--advanced, -a    	Whether to enable advanced optimisation.
    --no-warnings, -w 	Do not print compiler's warnings by adding the
                      	`--warning_level QUIET` flag.
    --version, -v     	Shows the current _Depack_ and _GCC_ versions.
    --help, -h        	Prints the usage information.

BACKEND: Creates a single executable Node.JS file or a library.
  depack SOURCE -cl [-o output.js] [-s]

    --compile, -c  	Set the _Depack_ mode to "compile" to create a Node.JS binary.
                   	Adds the `#!usr/bin/env node` at the top and sets +x permission.
    --no-strict, -s	Whether to remove the `"use strict"` from the output.


    depack src/bin.js -c -a -o depack/bin.js -p

FRONTEND: Creates a bundle for the web.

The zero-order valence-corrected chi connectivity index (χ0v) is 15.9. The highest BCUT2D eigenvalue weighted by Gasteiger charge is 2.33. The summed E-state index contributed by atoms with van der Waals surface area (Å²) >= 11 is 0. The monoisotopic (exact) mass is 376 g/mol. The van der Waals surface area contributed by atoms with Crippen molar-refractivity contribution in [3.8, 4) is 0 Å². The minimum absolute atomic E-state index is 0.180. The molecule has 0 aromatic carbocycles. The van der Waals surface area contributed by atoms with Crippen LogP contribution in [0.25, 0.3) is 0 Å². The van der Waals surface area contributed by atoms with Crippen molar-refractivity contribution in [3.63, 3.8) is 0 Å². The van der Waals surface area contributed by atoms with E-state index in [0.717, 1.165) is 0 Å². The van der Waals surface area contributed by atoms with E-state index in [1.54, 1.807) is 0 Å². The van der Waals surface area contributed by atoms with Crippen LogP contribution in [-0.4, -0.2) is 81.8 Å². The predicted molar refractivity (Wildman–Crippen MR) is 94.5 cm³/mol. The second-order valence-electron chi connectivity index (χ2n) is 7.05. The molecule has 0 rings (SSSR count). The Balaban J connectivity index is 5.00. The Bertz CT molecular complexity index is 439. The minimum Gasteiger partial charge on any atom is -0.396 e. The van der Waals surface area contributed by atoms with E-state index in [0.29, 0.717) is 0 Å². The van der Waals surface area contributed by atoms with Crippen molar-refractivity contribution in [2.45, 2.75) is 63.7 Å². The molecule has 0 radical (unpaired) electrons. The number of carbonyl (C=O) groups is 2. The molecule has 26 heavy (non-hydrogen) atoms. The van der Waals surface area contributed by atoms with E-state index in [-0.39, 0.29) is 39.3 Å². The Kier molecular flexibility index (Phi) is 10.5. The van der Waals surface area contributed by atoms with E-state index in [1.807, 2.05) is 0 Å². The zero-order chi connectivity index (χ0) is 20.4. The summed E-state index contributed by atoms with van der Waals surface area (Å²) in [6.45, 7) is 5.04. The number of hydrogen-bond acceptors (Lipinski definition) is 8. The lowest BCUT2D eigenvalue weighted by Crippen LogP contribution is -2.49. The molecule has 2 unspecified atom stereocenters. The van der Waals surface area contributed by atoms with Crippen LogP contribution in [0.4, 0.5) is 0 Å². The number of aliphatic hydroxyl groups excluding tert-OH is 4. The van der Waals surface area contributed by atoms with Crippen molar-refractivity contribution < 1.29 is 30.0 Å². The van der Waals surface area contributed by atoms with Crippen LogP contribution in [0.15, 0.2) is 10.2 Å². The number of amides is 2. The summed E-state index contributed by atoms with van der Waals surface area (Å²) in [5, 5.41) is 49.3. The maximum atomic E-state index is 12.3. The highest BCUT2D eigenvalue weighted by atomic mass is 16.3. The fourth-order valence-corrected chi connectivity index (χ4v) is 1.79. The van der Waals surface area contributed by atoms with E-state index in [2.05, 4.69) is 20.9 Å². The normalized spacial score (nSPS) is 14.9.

depack SOURCE [-o output.js] [-H]

    --iife, -i    	Add the IIFE flag to prevent name clashes.
    --temp        	The path to the temp directory used to transpile JSX files.
                  	Default: depack-temp.
    --preact, -H  	Add the `import { h } from "preact"` to JSX files automatically.
                  	Does not process files found in the `node_modules`, because
                  	they are not placed in the temp, and must be built separately,
                  	e.g., with ÀLaMode transpiler.
    --external, -E	The `preact` dependency in `node_modules` will be temporary
                  	renamed to `_preact`, and a monkey-patching package that
                  	imports `@externs/preact` will take its place. This is to allow
                  	bundles to import from _Preact_ installed as a script on a webpage,
                  	but exclude it from compilation. `preact` will be restored at the end.
    --patch, -P   	Patches the `preact` directory like in `external`, and waits for
                  	user input to restore it. Useful when linking packages and wanting
                  	to them from other projects.


    depack source.js -o bundle.js -i -a -H